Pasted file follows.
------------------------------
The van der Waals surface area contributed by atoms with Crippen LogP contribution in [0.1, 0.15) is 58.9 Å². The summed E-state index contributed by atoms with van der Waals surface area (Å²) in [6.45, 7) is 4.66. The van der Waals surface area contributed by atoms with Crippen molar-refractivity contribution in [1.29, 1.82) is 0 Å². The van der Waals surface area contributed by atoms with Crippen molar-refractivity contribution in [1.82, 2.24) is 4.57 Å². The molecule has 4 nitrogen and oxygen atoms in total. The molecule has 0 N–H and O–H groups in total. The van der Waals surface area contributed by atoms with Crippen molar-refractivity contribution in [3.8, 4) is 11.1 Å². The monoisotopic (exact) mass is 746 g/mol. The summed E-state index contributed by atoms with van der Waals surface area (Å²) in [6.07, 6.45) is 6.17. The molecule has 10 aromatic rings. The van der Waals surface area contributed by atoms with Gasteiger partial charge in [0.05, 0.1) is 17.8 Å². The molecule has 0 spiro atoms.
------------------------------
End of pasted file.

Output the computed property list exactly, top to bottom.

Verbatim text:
The van der Waals surface area contributed by atoms with Crippen LogP contribution in [0.1, 0.15) is 58.9 Å². The summed E-state index contributed by atoms with van der Waals surface area (Å²) in [6.45, 7) is 4.66. The van der Waals surface area contributed by atoms with Crippen molar-refractivity contribution in [1.29, 1.82) is 0 Å². The van der Waals surface area contributed by atoms with Crippen molar-refractivity contribution in [1.82, 2.24) is 4.57 Å². The molecule has 4 nitrogen and oxygen atoms in total. The molecule has 0 N–H and O–H groups in total. The van der Waals surface area contributed by atoms with Crippen molar-refractivity contribution in [3.8, 4) is 11.1 Å². The monoisotopic (exact) mass is 746 g/mol. The summed E-state index contributed by atoms with van der Waals surface area (Å²) in [6.07, 6.45) is 6.17. The molecule has 10 aromatic rings. The van der Waals surface area contributed by atoms with Gasteiger partial charge in [0.05, 0.1) is 17.8 Å². The molecule has 0 spiro atoms.